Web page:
Playing Naked

Husband and I played bells and sang in the choir in three church services yesterday, the last one our annual Lessons and Carols service with musicians from the local LDS Church. After each reading there is a hymn sung by the congregation and an ensemble performance.

Bell ringers wear gloves so that the oils from their hands don’t tarnish the bells. I inadvertently left my gloves in the pew in which I was sitting when I went up to play one of our pieces, and I didn’t want to hold up the service to run back to the pew, so I played naked, (without gloves,  in bell ringer vernacular). Everyone else wore black gloves.  I play in the back row, so I didn’t think anyone would notice. I  hate forgetting things.

How is your memory these days? When have you forgotten something important? How do you keep track of important things?

27 thoughts on “Playing Naked”

  1. My past is generally friendlier than present time, which is one reason I spend so much time there. My main hobby (as measured by how often I do it) is retelling old stories, working always to catch errors and replace missing bits. I long ago discovered that my memory for numbers is worse than terrible, just as my memory for anything in story form is remarkably accurate.

    I have developed a bag of tricks that help me correct mistakes and supply deficiencies. For example, I’ve been comparing memories with my erstwife. She remembers facts I’ve gone foggy about, just as I have vivid memories she has forgotten. Writing out old stories for my grandson has helped me spot errors and omissions. When I recover a fugitive old memory, I preserve it on a file in my computer.

    I’m often amazed at my recall of things my father told me. Stories he told me seventy years ago are as fresh as if I’d heard them yesterday. He was a storyteller too, so he talked about his experience of life in ways that I find easy to remember. Memory is like a muscle. Using it often makes it stronger.

    Liked by 5 people

  2. Rise and Shine Baboons,

    Memory? Who are you? Where am I?

    Later this week I will start to forget things. Probably many things. Yesterday morning, at the time when we used to go to church (remember that? Back in the olden, pre-COVID days) we met with our kitchen contractor and gave him money. We have installed our Nest camera so we can see his work and talk with him with a full view of the area about decisions that need to be made when he is here and we are not.

    We have packed up the kitchen to the point that we are now using disposal plates and cups (we rarely use such things). What a job. At the same time we are packing for our trip to AZ. Somewhere, somehow in this process I will pack the wrong thing for the wrong place. The organizational skills needed to have these two simultaneous projects moving forward may outstrip my actual executive functioning skills. Oh, well. Anything I forget I can probably purchase somewhere along the way.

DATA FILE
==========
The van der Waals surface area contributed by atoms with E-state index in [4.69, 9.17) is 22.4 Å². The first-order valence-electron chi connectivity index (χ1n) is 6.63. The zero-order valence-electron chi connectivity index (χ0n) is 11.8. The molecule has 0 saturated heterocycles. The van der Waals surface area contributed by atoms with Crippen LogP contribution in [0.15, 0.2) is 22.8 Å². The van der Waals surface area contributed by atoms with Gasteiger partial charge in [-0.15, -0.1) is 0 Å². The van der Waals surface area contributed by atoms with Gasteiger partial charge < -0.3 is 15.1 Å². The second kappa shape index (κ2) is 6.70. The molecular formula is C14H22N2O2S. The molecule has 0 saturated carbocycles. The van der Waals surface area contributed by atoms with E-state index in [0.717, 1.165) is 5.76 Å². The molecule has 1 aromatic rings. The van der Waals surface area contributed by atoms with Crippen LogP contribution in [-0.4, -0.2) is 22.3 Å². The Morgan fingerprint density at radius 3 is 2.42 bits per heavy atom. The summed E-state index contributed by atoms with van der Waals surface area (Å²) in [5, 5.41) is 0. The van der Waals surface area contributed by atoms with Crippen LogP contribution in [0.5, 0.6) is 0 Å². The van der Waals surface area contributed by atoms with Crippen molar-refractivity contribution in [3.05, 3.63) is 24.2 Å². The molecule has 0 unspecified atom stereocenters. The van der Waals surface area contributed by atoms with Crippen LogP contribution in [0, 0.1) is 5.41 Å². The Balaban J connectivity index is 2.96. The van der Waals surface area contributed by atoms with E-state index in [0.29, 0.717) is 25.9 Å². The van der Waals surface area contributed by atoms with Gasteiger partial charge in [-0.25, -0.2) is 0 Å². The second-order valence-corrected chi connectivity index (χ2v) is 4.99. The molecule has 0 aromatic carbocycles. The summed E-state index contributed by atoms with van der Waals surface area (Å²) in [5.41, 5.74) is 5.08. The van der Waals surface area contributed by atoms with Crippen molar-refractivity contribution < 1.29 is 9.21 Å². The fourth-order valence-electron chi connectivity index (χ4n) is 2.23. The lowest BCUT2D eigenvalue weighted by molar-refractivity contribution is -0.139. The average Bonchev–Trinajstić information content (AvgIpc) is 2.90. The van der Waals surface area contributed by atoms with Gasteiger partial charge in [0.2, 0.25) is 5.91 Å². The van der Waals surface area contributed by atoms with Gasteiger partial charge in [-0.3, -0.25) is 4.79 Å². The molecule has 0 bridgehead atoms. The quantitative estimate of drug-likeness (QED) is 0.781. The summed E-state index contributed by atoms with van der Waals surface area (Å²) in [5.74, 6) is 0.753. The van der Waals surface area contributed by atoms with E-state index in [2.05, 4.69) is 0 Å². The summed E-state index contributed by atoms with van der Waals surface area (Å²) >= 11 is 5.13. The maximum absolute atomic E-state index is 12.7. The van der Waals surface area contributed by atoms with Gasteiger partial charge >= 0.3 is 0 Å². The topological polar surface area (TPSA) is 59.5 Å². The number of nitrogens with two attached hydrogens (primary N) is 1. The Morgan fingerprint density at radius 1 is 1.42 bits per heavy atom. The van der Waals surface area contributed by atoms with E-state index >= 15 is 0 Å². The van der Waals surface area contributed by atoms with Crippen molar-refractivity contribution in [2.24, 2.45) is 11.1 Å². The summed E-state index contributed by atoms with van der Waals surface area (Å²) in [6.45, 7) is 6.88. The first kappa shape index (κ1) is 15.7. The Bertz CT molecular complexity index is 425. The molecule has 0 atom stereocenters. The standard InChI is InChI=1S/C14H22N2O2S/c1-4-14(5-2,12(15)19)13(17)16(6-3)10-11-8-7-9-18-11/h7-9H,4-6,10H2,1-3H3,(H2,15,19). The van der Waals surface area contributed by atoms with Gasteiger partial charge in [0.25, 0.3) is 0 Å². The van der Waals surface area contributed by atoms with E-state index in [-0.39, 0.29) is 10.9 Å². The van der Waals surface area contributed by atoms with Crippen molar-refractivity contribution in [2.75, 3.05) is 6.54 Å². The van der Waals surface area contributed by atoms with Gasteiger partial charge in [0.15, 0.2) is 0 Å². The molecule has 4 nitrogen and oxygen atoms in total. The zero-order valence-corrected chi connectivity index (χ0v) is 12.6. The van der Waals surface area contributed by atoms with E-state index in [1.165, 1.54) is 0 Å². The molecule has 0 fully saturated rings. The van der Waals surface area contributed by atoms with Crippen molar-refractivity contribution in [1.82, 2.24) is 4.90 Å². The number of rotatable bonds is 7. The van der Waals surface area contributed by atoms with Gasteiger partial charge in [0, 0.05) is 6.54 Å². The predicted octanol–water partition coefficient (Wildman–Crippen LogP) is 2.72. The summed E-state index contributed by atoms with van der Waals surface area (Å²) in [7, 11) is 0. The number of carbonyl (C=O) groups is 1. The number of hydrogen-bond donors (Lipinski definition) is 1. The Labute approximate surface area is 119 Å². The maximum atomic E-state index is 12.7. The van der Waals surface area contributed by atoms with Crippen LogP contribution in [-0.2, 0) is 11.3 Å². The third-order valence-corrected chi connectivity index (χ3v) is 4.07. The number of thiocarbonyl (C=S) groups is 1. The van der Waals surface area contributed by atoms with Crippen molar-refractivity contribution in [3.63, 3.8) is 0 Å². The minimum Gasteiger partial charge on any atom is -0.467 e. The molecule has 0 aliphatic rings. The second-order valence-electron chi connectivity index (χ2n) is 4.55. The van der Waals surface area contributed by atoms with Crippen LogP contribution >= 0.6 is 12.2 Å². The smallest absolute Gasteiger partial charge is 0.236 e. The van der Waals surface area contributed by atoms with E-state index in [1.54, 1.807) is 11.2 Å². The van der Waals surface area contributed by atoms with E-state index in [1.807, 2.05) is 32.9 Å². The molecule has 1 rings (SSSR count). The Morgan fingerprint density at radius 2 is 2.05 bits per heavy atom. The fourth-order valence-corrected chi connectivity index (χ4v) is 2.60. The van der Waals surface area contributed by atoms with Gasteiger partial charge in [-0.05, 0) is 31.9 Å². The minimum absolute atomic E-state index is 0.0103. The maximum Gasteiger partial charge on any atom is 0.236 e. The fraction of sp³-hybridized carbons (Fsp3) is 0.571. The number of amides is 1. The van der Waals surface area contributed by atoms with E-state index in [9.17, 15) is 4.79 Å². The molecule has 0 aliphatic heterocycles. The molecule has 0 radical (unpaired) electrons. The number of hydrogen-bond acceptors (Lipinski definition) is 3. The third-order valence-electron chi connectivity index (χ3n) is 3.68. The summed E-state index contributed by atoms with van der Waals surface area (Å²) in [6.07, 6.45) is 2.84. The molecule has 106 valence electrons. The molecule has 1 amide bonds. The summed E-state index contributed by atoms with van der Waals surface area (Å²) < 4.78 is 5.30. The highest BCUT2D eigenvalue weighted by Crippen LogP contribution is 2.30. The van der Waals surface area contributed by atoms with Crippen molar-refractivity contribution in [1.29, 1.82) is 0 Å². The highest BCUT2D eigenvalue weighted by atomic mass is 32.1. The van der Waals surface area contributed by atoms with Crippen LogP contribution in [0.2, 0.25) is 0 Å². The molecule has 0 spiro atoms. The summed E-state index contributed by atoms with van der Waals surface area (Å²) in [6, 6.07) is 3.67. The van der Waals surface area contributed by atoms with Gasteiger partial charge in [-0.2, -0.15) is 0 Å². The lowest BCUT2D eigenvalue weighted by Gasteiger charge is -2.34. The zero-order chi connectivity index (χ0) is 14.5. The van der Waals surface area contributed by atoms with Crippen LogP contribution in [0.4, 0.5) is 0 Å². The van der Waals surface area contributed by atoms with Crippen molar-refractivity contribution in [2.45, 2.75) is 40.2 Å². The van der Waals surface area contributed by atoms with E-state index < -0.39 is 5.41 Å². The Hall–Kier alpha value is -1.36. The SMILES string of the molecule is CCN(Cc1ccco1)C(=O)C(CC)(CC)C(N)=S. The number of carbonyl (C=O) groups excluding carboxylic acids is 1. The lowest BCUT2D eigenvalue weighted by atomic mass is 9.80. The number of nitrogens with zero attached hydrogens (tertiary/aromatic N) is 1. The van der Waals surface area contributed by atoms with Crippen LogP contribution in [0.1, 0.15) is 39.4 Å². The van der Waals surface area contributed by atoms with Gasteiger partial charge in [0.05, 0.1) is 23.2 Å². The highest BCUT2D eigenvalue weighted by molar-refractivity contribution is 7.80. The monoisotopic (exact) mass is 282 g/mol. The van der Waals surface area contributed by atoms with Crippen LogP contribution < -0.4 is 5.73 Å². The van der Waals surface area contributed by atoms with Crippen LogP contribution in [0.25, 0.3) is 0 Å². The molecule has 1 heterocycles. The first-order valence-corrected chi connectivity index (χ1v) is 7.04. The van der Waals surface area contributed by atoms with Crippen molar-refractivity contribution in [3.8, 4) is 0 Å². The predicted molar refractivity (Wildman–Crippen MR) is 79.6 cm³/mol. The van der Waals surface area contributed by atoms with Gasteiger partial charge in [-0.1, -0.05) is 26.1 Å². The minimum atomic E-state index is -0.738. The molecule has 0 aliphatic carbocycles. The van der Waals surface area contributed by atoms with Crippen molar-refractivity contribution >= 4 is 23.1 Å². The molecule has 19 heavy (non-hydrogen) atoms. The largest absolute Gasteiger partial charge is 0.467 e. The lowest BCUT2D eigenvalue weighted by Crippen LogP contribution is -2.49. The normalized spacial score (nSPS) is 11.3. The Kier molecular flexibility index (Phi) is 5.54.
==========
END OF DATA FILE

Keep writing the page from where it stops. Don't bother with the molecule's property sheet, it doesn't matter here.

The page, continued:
Renee, when I forget things like your bell gloves, it is never memory, it is distraction that interferes. I am just so distractable. It just drives me nuts. I could have the gloves in my lap, then stand up when the time comes, allowing the gloves to fall on the floor and walk over them without ever noticing.

    Liked by 6 people

  3. When we owned a cabin, packing to go there or return home was a constant challenge. For us, lists helped enormously, especially lists of things we wanted to take north.

    But as for losing things like gloves, what can a person do? I keep losing my glasses, usually finding them when I realize I’m wearing them!

    Liked by 3 people

  4. trello is my app for lists
    i have multiple projects going on which is not unusual and i keep a list of lists on there
    originally it was to keep track of stuff for others but today i keep track of stuff for me too.
    my phone appears to be my lone tool these days
    i do appreciate it

    Liked by 5 people

    1. We were using Trello at work. Unfortunately we were not using it to make lists, at which it is excellent. We were trying to use it as a communication tool, and it is not excellent at that.


  5. OK, I’ll be the first to admit it. When I saw the title and then the first few words of your first paragraph, I was thinking something entirely different. Sorry if that makes me the racy one this morning.

    Liked by 4 people

  6. when you think of all the options where playing naked could be imagined bell choir is not tops on my list and on the one hand gloves off is not where i wanted to instinctively go but maybe it’s best when i delve deeper. i’m not sure i want to see either the women or the men shaking those things and making those other things shake at the same time
    football, basketball tennis roller derby… now we’re talking

    Liked by 4 people

  7. would black shoes be required for the naked orchestra performances or could you allow individual freedom to adorn yourself as you wish?
    rolling stones? don’t go there but how do you unthink the image